By: Katelyn Norris and Wynn McDonald

Emily Pacey, a Bellarmine sophomore, has always struggled with mental health. In middle school, she suddenly stopped having an interest in everything, and in high school she began to develop crippling anxiety. When she transitioned to college, her first year was smooth sailing; but this year, all of her activities and work began to catch up her.

“I was becoming aware that my persistent anxiety was returning [with the] more I added onto my plate – work-study, a second job, two majors, a minor and another on-campus job was juggling too many things,” Pacey said. “I loved doing all of them, but I knew that I needed help.”

At its core, Pacey’s story may be familiar to many other students on campus. In a 2016 survey, the World Health Organization found that 39% of college students struggle with mental health issues, including anxiety, depression and bipolar disorder. But according to a 2012 survey by the National Alliance on Mental Health, 40% of those afflicted never take advantage of on-campus resources. Dr. Gary Petiprin, director of the Counseling Center on campus, said that facing this stigma can be challenging—but mental wellness support is an essential part of taking care of student needs.

“Our bodies, our emotions and our minds are important and we’re not going to function optimally when we’re not feeling well,” Petiprin said. “We’re trying to really emphasize that to empower them to reach their goals.

The Bellarmine Counseling Center provides the services of six doctoral practicum students, a psychiatric nurse and two licensed psychologists, and services are free to all students. Petiprin said the center is a safe place for members of the Bellarmine community to come and talk about their mental health with a professional, but he also stressed that it is not meant to be a long-term solution.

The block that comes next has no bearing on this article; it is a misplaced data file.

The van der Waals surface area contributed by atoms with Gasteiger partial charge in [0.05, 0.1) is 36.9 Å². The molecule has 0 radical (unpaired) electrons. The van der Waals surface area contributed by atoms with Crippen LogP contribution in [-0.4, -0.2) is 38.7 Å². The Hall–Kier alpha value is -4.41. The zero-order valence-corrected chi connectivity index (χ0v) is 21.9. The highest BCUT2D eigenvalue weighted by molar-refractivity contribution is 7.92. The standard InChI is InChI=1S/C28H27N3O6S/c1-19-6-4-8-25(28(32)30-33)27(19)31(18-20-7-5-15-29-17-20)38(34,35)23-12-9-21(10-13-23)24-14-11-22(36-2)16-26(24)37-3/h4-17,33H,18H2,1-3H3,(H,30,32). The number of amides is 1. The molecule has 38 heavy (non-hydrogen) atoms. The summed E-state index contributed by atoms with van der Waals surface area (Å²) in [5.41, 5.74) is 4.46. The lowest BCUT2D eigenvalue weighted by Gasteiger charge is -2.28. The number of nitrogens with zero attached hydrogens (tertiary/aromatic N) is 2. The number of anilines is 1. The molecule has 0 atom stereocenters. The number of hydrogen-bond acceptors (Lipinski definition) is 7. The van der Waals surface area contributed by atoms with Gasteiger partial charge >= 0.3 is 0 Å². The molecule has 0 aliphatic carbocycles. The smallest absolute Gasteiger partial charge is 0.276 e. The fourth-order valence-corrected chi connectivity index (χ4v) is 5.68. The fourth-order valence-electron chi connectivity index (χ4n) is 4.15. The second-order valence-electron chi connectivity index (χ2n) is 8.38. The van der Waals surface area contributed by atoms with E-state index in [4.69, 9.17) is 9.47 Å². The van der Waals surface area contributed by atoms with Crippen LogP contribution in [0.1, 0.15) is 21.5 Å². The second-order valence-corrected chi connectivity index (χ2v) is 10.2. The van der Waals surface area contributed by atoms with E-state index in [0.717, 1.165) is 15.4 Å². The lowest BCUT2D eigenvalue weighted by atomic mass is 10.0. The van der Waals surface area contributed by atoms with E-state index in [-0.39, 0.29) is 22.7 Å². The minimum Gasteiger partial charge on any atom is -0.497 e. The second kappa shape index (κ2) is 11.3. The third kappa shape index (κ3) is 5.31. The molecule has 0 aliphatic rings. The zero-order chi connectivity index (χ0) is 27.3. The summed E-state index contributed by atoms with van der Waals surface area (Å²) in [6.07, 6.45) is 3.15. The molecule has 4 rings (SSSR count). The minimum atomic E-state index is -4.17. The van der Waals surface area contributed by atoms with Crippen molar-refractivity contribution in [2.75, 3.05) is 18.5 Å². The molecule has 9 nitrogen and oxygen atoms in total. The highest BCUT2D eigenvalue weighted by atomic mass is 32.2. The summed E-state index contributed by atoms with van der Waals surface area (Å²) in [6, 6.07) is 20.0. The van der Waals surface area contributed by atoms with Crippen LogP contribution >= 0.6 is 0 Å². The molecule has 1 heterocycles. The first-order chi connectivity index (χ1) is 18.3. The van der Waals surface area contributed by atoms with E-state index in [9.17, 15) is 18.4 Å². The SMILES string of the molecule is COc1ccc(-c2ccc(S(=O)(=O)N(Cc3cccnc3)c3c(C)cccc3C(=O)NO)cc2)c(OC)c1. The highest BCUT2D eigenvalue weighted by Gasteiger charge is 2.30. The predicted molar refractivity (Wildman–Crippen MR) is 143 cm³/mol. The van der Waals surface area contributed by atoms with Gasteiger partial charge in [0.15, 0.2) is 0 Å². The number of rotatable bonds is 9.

“I describe our services as the primary care for mental health needs for students…a starting place,” Petiprin said.

The Counseling Center is open from 8 a.m. to 5 p.m. Monday through Friday, and there is a crisis phone number for emergencies.

Unfortunately, due to the current pandemic, the Counseling Center has been deemed nonessential and can no longer take in-person appointments. However, counselors are still available for phone consultations during their regular hours of operation, and the center is in the process of setting up web conferencing services via telehealth.

The center is strongly encouraging students to utilize their online resources like the online mental health program TOA (Therapist Assisted Online). This is an evidence-based program for learning skills in anxiety management and mood improvement, which can be accessed through this link:

Petiprin said that the Counseling Center is not for everyone. Some students may have needs beyond the center’s resources, and in those cases, referrals are provided.

“We can’t accommodate every client, but we encourage the therapist and client to be talking about that and planning ahead,” Petiprin said.

Of course, the Counseling Center isn’t the only mental health resource available to Bellarmine students.